Thursday, June 28, 2018

Chrome by George Nader

by George Nader
1978 Alyson Books

George Nader was a B-movie actor who moved to Europe after being served up to the tabloids to avoid Rock Hudson being outed.  There he acted in such films as The Human Duplicators, Beyond Atlantis, and the Jerry Cotton series.

In 1978 he wrote Chrome, his only novel published.  Chrome is set in a futuristic Earth that is rebuilding after an unspecified apocalypse.  Chrome has the ability to heal through massage and is assigned to heal Vortex, who has his hands encased in plastic tubes.

The first third of the book is just sexual tension between the two as the massages get closer and closer to Vortex's junk.  Then they hook up and we get more swerves than Vince Russo writing for Alfred Hitchcock.

Maybe Vortex is a robot, and by robot Nader means a genetically engineered test tube baby.  No, Chrome is the robot.  We're being watched, so you must pretend not to love me.  No, that was the test, to see if you'd publicly proclaim our love.  Now I'm dead, but no I'm not, but you are, no you're...

Etc, etc.  Vortex leaves somewhere and the rest of the book are meaningless plot twists explained to Chrome as he hangs out in his room.  The plot, such as it is, involves Chrome being a new kind of robot who is capable of compassion, and some folks want to kill him and some want to breed a race of supermen.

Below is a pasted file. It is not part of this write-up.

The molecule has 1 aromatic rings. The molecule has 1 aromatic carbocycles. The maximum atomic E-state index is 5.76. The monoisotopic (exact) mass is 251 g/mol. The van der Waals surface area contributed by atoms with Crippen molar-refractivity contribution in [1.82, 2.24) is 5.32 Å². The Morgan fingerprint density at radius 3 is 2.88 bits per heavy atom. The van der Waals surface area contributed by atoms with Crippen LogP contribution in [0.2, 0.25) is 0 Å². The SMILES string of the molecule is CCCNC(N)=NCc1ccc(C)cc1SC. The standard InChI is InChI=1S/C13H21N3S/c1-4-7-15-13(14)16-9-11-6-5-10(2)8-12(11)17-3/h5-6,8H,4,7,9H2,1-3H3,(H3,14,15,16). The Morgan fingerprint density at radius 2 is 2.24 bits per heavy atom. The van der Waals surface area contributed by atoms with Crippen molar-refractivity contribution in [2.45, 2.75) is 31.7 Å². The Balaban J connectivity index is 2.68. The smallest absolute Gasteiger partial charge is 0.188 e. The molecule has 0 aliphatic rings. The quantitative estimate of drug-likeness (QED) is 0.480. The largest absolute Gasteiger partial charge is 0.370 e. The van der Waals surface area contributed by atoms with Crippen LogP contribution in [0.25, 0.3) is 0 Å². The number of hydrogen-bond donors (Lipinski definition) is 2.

Some reviewers have turned their noses up at some themes of misogyny and eugenics expressed by some characters, but I didn't find it coherent or consistent enough to say that Chrome held these beliefs, much less Nader.

Interesting that book had a future where homosexuality was completely normal and didn't have a homophobe in the entire piece, but nothing interesting happened in the book itself.  Barely science fiction, only a couple of bj scenes so not exactly erotica, and not much of a love story.  I forgot the ending immediately after reading it.  Nader violates Checkov's Gun principle by introducing a hot alien with dildo arms in the first act and not inserting them anywhere in the third act.

Granted, I'm not exactly the target audience for 70s gay scifi romance, but when you find out that the guy from Robot Monster wrote a space porn, you can't not read it.

Paperback from Amazon

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